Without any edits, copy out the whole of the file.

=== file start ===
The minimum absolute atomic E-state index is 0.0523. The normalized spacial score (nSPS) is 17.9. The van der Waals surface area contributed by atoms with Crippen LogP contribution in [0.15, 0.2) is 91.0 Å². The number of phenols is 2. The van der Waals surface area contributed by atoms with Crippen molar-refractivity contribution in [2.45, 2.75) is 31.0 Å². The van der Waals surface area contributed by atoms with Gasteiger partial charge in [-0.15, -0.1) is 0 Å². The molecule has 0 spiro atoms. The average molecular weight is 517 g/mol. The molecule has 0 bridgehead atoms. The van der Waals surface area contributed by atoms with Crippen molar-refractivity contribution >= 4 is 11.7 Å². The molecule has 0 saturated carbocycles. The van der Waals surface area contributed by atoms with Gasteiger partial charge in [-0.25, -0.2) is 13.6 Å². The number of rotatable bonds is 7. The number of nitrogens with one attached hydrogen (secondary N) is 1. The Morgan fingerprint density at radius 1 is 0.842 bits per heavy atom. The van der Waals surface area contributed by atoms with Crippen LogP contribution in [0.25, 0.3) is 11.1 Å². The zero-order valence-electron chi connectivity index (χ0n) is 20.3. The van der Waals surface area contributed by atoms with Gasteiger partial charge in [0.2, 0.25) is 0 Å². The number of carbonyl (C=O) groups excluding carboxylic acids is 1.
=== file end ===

The minimum absolute atomic E-state index is 0.0523. The normalized spacial score (nSPS) is 17.9. The van der Waals surface area contributed by atoms with Crippen LogP contribution in [0.15, 0.2) is 91.0 Å². The number of phenols is 2. The van der Waals surface area contributed by atoms with Crippen molar-refractivity contribution in [2.45, 2.75) is 31.0 Å². The van der Waals surface area contributed by atoms with Gasteiger partial charge in [-0.15, -0.1) is 0 Å². The molecule has 0 spiro atoms. The average molecular weight is 517 g/mol. The molecule has 0 bridgehead atoms. The van der Waals surface area contributed by atoms with Crippen molar-refractivity contribution >= 4 is 11.7 Å². The molecule has 0 saturated carbocycles. The van der Waals surface area contributed by atoms with Gasteiger partial charge in [-0.25, -0.2) is 13.6 Å². The number of rotatable bonds is 7. The number of nitrogens with one attached hydrogen (secondary N) is 1. The Morgan fingerprint density at radius 1 is 0.842 bits per heavy atom. The van der Waals surface area contributed by atoms with Crippen LogP contribution in [0.25, 0.3) is 11.1 Å². The zero-order valence-electron chi connectivity index (χ0n) is 20.3. The van der Waals surface area contributed by atoms with Gasteiger partial charge in [0.2, 0.25) is 0 Å². The number of carbonyl (C=O) groups excluding carboxylic acids is 1.